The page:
HHSAA postponing football, several other fall sports to January
State’s rising COVID-19 numbers reason for decision; ‘low-risk’ air riflery, bowling to proceed
Bobby Grossman was caught by surprise, while Tyson Valle was expecting the announcement on Wednesday that most fall high school sports in the state have been postponed to January 2021.
The Hawaii High School Athletic Association executive board approved by majority vote on Monday to postpone the start of moderate- and high-risk fall sports to next year, which affects cheerleading, cross country, football and girls volleyball, a news release from the HHSAA stated on Wednesday.
Bowling and air riflery, deemed low-risk, will be allowed to go ahead as scheduled this fall.
“This is the first time I’m hearing it — my phone has been blowing up the last 10 minutes,” Valle, the King Kekaulike High School football coach, said late Wednesday afternoon. “With the whole COVID thing, I think it’s kind of obvious that it was going to happen. I mean, it’s not a surprise. It’s just when you have a sport like football you’ve got contact, how do you keep the distance? It was bound to happen, we all kind of knew it.”
Grossman, who has guided Seabury Hall to six Division II girls cross country state titles, felt his sport could’ve been run safely this fall.
“I don’t know why we can’t run cross country. Cross country is a non-contact (sport),” Grossman said. “We can spread it out at the start line, we can get a better finish line — instead of having the chute, we could spread it out and they could go different directions.
“At practice, you could have small groups and separate it that way. Have a tryout situation so some of these teams don’t have 50 kids on a team, so you may have just six, seven varsity and seven (junior varsity). I don’t know — I mean we’re outside for the majority of our workouts.”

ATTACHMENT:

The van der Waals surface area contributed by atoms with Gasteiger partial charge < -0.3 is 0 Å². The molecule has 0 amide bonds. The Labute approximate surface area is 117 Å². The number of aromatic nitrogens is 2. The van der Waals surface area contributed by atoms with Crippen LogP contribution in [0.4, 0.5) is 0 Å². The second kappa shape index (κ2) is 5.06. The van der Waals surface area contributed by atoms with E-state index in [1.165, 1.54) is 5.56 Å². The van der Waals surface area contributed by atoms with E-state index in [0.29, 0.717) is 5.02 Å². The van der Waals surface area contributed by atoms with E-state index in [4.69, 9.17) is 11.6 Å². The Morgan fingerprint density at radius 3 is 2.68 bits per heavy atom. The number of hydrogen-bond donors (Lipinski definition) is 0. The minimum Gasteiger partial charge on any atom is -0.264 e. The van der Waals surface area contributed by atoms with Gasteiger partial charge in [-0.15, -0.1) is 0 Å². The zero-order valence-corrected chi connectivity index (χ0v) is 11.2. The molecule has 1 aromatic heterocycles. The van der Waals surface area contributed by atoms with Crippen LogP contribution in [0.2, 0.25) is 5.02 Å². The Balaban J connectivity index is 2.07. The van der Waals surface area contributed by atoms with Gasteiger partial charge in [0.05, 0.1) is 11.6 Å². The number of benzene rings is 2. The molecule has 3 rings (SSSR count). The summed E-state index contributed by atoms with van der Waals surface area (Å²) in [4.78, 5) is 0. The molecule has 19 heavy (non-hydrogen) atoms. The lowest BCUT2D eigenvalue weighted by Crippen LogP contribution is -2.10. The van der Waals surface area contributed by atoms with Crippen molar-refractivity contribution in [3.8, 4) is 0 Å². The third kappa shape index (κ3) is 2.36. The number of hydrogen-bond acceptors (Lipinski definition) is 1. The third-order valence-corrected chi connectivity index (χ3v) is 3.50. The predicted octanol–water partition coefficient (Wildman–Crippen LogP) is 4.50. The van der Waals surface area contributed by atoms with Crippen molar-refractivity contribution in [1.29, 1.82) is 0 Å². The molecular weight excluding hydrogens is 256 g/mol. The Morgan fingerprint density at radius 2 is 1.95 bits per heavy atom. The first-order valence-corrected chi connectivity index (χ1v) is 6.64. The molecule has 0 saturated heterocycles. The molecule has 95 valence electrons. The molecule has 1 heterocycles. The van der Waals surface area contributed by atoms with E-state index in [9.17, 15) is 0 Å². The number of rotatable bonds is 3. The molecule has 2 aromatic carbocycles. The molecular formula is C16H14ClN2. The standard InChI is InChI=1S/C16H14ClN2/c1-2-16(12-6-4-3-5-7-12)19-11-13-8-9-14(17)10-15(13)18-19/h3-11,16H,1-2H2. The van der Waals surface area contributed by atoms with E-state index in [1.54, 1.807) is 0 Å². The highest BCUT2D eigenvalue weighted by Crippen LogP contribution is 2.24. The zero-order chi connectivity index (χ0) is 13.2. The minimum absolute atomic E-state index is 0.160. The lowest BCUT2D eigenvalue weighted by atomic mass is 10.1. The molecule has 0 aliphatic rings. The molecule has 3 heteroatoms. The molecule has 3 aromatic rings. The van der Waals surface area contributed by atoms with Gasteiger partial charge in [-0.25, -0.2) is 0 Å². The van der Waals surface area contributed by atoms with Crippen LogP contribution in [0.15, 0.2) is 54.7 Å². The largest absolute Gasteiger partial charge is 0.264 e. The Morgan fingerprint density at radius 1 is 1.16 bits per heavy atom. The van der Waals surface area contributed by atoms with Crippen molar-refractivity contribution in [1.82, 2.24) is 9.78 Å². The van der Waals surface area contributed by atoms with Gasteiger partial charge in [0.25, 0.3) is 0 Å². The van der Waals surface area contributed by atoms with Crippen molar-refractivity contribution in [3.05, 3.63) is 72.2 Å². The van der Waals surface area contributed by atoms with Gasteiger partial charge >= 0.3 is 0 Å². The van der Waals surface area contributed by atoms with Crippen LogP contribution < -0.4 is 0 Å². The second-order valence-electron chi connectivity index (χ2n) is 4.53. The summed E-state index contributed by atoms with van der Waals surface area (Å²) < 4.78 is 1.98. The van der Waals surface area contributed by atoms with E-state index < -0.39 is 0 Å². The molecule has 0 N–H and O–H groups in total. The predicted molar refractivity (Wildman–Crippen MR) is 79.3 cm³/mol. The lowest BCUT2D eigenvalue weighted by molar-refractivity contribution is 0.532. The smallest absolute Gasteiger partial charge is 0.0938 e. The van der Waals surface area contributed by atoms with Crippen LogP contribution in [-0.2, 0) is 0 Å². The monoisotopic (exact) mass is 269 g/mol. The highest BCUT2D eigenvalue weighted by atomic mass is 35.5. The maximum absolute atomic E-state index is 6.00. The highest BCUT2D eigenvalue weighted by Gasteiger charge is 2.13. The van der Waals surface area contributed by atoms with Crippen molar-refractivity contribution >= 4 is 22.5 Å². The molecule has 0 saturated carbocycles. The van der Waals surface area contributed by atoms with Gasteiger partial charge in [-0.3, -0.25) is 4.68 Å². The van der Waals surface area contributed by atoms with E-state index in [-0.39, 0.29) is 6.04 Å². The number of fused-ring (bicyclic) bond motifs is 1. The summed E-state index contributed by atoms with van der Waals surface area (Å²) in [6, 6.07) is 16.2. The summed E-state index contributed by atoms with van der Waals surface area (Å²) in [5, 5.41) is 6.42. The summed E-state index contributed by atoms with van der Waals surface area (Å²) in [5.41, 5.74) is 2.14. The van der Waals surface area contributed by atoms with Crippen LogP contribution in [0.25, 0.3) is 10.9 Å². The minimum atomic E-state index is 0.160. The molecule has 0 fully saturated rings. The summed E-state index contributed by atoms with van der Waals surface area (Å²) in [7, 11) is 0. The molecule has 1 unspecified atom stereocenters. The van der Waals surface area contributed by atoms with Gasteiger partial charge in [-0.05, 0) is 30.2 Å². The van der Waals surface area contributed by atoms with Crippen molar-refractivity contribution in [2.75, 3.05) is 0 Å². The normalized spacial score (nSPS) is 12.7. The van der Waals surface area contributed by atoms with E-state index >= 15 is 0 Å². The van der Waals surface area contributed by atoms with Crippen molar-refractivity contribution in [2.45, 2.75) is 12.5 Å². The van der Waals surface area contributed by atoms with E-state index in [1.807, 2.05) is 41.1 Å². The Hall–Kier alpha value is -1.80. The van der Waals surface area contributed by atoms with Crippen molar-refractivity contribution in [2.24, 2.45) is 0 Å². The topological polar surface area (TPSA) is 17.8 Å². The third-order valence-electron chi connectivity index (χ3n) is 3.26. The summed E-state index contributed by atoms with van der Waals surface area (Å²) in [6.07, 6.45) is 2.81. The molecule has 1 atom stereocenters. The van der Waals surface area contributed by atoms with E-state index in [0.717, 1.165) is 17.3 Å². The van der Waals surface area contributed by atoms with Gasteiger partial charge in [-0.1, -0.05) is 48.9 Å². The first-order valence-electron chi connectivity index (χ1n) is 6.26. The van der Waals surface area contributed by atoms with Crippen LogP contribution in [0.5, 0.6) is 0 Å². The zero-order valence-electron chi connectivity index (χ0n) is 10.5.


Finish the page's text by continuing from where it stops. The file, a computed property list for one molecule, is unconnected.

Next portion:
The action by the board was based on public health and safety due to the rising number of positive COVID-19 cases statewide, the release said.
Additionally, other HHSAA-sanctioned sports classified as low-risk were not moved up on the calendar to avoid the possibility of missed class time when students and teachers are adjusting to new routines at the start of the new school year.
“The HHSAA will continue to work with our member leagues in determining where to place these affected sports,” HHSAA Executive Director Chris Chun said in the release. “If our state can flatten the curve, hopefully, these sports will be able to be played at some point in the school year.”
Grossman said he understands the hesitance of some of the athletes and families in his sport.
“If the parents don’t feel comfortable, don’t do it — I respect that also,” he said. “But the kids need something to do.”
Valle said that he is in favor of football now being played in the spring, not during the winter months.
“I would lean more so towards spring, I think that might be the best thing,” he said. “From what I’ve been reading, this COVID thing is supposed to get worse during the winter. I think the kids will be OK, but I’m just kind of concerned if we do something during the winter what those kids will be bringing home to their grandparents, their parents, aunts and uncles. I think that’s where the concern’s at.”
* Robert Collias is at email@example.com.